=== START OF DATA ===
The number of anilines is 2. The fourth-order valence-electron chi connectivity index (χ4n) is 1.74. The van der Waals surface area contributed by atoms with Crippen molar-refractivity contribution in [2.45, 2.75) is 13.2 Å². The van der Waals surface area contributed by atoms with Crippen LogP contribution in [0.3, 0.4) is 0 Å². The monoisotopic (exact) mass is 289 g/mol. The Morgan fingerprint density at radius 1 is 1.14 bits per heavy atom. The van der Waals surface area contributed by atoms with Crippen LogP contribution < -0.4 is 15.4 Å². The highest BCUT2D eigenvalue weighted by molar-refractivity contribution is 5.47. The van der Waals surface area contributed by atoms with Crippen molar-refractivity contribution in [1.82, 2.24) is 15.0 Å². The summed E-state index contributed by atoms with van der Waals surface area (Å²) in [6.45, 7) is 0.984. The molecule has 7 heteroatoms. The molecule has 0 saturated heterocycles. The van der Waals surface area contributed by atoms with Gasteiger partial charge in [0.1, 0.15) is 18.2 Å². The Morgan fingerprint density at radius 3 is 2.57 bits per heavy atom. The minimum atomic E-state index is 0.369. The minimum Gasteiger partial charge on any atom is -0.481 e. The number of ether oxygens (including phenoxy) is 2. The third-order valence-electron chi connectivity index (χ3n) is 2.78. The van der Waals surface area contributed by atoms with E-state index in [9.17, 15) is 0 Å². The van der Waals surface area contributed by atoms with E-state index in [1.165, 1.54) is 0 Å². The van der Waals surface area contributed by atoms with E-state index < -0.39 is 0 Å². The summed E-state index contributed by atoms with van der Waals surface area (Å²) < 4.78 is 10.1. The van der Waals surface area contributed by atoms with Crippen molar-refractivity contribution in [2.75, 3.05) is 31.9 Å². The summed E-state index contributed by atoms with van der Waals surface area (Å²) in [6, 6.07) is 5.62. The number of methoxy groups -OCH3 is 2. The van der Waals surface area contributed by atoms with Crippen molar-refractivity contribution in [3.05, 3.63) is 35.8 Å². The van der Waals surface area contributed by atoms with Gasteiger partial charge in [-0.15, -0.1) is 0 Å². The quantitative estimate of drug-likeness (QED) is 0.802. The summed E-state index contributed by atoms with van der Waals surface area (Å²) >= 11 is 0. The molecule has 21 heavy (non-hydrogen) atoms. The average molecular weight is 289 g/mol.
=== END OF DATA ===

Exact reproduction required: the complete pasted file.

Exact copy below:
The number of anilines is 2. The fourth-order valence-electron chi connectivity index (χ4n) is 1.74. The van der Waals surface area contributed by atoms with Crippen molar-refractivity contribution in [2.45, 2.75) is 13.2 Å². The van der Waals surface area contributed by atoms with Crippen LogP contribution in [0.3, 0.4) is 0 Å². The monoisotopic (exact) mass is 289 g/mol. The Morgan fingerprint density at radius 1 is 1.14 bits per heavy atom. The van der Waals surface area contributed by atoms with Crippen LogP contribution < -0.4 is 15.4 Å². The highest BCUT2D eigenvalue weighted by molar-refractivity contribution is 5.47. The van der Waals surface area contributed by atoms with Crippen molar-refractivity contribution in [1.82, 2.24) is 15.0 Å². The summed E-state index contributed by atoms with van der Waals surface area (Å²) in [6.45, 7) is 0.984. The molecule has 7 heteroatoms. The molecule has 0 saturated heterocycles. The van der Waals surface area contributed by atoms with Gasteiger partial charge in [0.1, 0.15) is 18.2 Å². The Morgan fingerprint density at radius 3 is 2.57 bits per heavy atom. The minimum atomic E-state index is 0.369. The minimum Gasteiger partial charge on any atom is -0.481 e. The number of ether oxygens (including phenoxy) is 2. The third-order valence-electron chi connectivity index (χ3n) is 2.78. The van der Waals surface area contributed by atoms with E-state index in [9.17, 15) is 0 Å². The van der Waals surface area contributed by atoms with E-state index in [1.165, 1.54) is 0 Å². The van der Waals surface area contributed by atoms with E-state index < -0.39 is 0 Å². The summed E-state index contributed by atoms with van der Waals surface area (Å²) < 4.78 is 10.1. The van der Waals surface area contributed by atoms with Crippen molar-refractivity contribution in [2.75, 3.05) is 31.9 Å². The summed E-state index contributed by atoms with van der Waals surface area (Å²) in [6, 6.07) is 5.62. The number of methoxy groups -OCH3 is 2. The van der Waals surface area contributed by atoms with Crippen molar-refractivity contribution in [3.05, 3.63) is 35.8 Å². The van der Waals surface area contributed by atoms with Gasteiger partial charge in [-0.15, -0.1) is 0 Å². The quantitative estimate of drug-likeness (QED) is 0.802. The summed E-state index contributed by atoms with van der Waals surface area (Å²) >= 11 is 0. The molecule has 21 heavy (non-hydrogen) atoms. The average molecular weight is 289 g/mol.